What teachers can do:

  • Provide clear instructions and expectations when assigning tasks
  • Teack students how to use self-evaluation checklists and how to self-question to monitor comprehension
  • Have students maintain detailed time logs such as reading logs or homework logs
  • Ask students to create if-then statements, e.g. “If I encounter this obstacle then I will take these steps”
  • Help students set personal learning goals with time in class to review and reflect on goal progress,
  • Encourage them to seek assistance from teachers, mentors, counselors or other students
  • Have them visualize the successful completion of work

Social skills

Social skills such as cooperation, assertion, responsible decision-making, empathy, self-control, self-awareness, social awareness and relationship skills all impact academic performance. Students with positive social skills are more engaged in learning.  A well-managed classroom contributes to the development of individual students’ development of social skills as do activities that build a sense of school community.

What teachers can do:

  • Teach problem-solving skills training, coping skills and stress management
  • Show students how to replace aggression with empathy
  • Offer skill develoment training by highly qualified professionals, which is more likely to create change through step-by-step approaches that involve students in skill development over extended periods of time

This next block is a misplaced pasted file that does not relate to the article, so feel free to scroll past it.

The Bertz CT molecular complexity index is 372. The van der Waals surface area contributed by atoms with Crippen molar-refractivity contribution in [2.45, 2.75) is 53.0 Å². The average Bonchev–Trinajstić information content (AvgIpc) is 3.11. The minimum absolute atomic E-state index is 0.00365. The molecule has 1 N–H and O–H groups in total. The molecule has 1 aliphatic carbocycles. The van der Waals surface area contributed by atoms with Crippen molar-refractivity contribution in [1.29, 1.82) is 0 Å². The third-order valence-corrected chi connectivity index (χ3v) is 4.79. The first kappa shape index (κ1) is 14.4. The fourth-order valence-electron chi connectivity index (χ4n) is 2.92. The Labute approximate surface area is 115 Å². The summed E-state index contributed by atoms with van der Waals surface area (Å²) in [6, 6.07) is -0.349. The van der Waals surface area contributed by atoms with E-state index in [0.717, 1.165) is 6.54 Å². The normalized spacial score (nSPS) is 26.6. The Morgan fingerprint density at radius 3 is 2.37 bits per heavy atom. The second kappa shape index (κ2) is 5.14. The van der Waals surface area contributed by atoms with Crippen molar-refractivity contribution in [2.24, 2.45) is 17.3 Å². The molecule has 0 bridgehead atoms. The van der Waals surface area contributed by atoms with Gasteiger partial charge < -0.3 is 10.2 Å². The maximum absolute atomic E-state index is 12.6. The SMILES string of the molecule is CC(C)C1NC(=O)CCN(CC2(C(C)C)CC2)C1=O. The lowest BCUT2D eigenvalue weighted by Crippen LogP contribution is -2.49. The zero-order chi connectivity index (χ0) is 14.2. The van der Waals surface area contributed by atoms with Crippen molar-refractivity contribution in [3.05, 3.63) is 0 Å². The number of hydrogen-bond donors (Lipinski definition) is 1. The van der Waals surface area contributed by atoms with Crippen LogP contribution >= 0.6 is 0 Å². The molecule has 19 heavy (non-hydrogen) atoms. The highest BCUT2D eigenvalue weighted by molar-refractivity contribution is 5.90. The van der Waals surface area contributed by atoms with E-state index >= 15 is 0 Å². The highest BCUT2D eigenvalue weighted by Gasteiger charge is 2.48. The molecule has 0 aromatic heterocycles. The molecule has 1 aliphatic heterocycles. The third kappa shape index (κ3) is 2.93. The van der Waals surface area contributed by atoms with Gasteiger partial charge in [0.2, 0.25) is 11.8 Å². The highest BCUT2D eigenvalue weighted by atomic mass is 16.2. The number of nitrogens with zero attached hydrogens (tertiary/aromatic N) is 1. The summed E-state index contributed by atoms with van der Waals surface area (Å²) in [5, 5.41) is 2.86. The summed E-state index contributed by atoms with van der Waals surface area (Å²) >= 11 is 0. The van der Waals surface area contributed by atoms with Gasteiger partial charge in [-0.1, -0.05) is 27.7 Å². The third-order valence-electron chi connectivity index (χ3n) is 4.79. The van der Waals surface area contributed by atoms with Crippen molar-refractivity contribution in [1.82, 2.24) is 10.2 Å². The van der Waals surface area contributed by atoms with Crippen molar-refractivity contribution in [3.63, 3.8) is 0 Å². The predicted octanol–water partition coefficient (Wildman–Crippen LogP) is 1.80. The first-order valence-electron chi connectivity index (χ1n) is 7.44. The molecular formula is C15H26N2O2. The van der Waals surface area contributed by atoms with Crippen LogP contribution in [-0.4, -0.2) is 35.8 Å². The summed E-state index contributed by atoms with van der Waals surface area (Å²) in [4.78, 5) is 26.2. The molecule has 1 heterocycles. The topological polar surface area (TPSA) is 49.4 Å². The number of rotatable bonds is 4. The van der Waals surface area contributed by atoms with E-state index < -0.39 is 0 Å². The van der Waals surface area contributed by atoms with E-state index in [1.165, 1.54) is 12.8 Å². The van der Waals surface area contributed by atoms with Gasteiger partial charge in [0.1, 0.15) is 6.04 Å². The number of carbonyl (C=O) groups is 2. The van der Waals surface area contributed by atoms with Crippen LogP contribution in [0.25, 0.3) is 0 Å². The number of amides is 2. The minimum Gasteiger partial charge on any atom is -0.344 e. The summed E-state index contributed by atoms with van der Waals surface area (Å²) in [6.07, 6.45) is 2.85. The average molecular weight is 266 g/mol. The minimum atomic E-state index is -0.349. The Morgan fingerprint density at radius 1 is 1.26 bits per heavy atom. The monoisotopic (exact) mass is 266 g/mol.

• Create opportunities for role-playing and cooperative learning exercises

Support for Adolescent Transitions

Adolescents face many challenges as they transition through the personal and academic changes that middle and high school bring. They are required to consider multiple dimensions of problem solving and develop more sophisticated ways of processing information. Creating an environment that nurtures non-cognitive factors is critical in bringing about successful student academic performance.

Students are more likely to engage and persist in tasks across all content areas when teachers present tasks in ways that make success attainable, provide useful and frequent feedback on their work and give students support and tools to be successful. To take on new academic demands successfully, students need to feel that their classroom is a positive and safe environment that provides support for academic success.

“Teaching adolescents to become learners. The role of noncognitive factors in shaping school performance: A critical literature review,” by Camille A. Farrington et al. (2012) The University of Chicago Consortium on Chicago School Research”

Leave a Reply

  • (will not be published)